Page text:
How to Speed Up Your Graphic Design Turnaround Time

8 minutes read
Graphic Design

Designing is time-consuming. Whether it is animation, industrial design, graphic design – anything that requires putting together graphics and imagery takes a lot of team effort before they are executed. And with the inevitable revisions upon revisions, it would sometimes take days– weeks even to have the client’s approval.

Designing is a meticulous process, and the designer spearheading the project has barely any time for themselves as they soldier on and cater to the next client. It is a repetitive process that could be mentally tasking, which often leads to burnout that the designers struggle to proceed as their creative juices run short.

And with deadlines gradually piling up, how do you stay on the loop with multiple projects, all with different needs? How do you efficiently maneuver around these projects with the intention of making your designing time much shorter, and with the hopes of preventing creative fatigue?

Initial Meeting

Discuss what your clients need from you as a graphic designer. Like the design direction, format, color schemes, and elements they want to be emphasized, make sure to discuss all these in detail so you would have a solid footing on where the design is headed. It is best to list all your questions down beforehand so you have all bases covered. As you go along the conversation, set realistic timetables and walk your client through the phasing of the design.

This is actually important because not everyone knows the step by step processes of a design material– they simply assume it’s an easy process that would only take a few minutes– so it’s your job as a designer to inform them, and to ask them questions that didn’t even cross their minds in the first place. This way, everyone’s on the same page and all expectations are met.

Have a Checklist

Graphic Designers typically cater to a number of clients at the same time. All having different needs for different mediums, make sure to list them all down so as to not mix one with the other. You might be waving your hands and saying you’d only need to make a mental note, believing in the prospect that you’d remember it later on– but you won’t. With so much stuff piling on your plate it is so easy to mix the two up. Do yourself a favor and write. it. down.

Draft

All designs start with a sketch. It is so much easier to start scribbling with a pencil than immediately fumbling with the mouse. In this process, you draft your initial sketches for the design in a candid manner where you let your creativity flow, unbounded. Consequently, different ideas branch out from these initial sketches which makes your creative process so much easier. Looking at inspiration boards for reference as you bring your ideas together would also help steer you in the right direction.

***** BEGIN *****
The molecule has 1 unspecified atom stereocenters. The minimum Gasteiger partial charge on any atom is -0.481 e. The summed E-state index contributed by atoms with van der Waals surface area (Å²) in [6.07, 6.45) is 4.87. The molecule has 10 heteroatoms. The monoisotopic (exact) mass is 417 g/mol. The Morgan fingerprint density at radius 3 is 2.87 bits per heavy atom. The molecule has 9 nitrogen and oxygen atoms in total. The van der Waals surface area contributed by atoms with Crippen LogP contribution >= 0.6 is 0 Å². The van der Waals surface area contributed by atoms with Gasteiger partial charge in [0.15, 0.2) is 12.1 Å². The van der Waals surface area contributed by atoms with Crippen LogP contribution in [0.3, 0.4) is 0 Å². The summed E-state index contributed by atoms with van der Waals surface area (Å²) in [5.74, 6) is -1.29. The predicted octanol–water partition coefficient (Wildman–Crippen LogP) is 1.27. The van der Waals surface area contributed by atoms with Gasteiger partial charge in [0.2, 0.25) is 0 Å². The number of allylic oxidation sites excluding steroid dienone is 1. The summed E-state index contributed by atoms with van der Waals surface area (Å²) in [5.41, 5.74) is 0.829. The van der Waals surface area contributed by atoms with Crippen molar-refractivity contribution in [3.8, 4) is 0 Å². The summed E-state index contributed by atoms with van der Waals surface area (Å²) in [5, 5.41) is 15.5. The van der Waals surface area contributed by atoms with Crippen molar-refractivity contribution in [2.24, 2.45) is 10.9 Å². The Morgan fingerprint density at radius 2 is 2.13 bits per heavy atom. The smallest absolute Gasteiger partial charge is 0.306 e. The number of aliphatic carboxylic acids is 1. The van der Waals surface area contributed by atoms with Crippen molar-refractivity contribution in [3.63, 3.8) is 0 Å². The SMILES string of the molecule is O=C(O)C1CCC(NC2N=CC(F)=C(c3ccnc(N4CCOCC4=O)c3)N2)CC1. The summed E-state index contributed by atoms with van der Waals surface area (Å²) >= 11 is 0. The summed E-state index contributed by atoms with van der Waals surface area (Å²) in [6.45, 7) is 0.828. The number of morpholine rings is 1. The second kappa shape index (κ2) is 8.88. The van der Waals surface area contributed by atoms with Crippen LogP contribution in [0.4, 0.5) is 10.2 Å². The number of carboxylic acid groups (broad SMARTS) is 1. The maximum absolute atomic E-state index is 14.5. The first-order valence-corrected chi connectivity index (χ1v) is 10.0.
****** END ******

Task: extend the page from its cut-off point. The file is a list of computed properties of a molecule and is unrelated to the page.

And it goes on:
Present Multiple Options

Come up with 2-3 design proposals your clients could choose from and it would cut your designing time in half. Why? Because we won’t always get it right the first time. Unless you manage to produce the exact vision the client’s going for, then maybe providing them with a few options might help them decide on which design works best for them. This helps not only you but your clients as well since not everyone is design-savvy. This way, you are also one step closer to actually achieving your client’s vision judging from his preference.

Concentration is Key

Do you ever pull up a Youtube video so you’d have music playing in the background, only to open Twitter and Facebook, too? It’s okay. We’ve all been there. It’s so easy to be sucked into social media channels that it makes our productivity much slower. You could start by using concentration tools that limit your screen time via phone settings, or using third party applications that prevent you from opening tabs unrelated to your work. The best way to get things done in a timely manner is to really, genuinely condition yourself in having the right discipline.

Invest on the Right Computer

Imagine having to sift through hundreds of files on your computer while using CPU-heavy applications. Your computer would surely freeze every now and then which disrupts your workflow and before you know it, you barely got anything done. The computer you are using should be able to handle all your software easily without compromising the quality of your workflow. As expensive as it is to invest in a good computer, it is bound to make your work much easier and working on multiple projects would be a breeze.

Take a Break

“Bread dough rises when you let it rest.”– While our brains are obviously not bread, taking a much-needed break does wonders for productivity. Taking a nap, having a brief stroll outside or any activity unrelated to work would get the creative juices flowing. It pays to steer our eyes away from the screen every now and then since we wouldn’t be able to think clearly when our minds are jaded.

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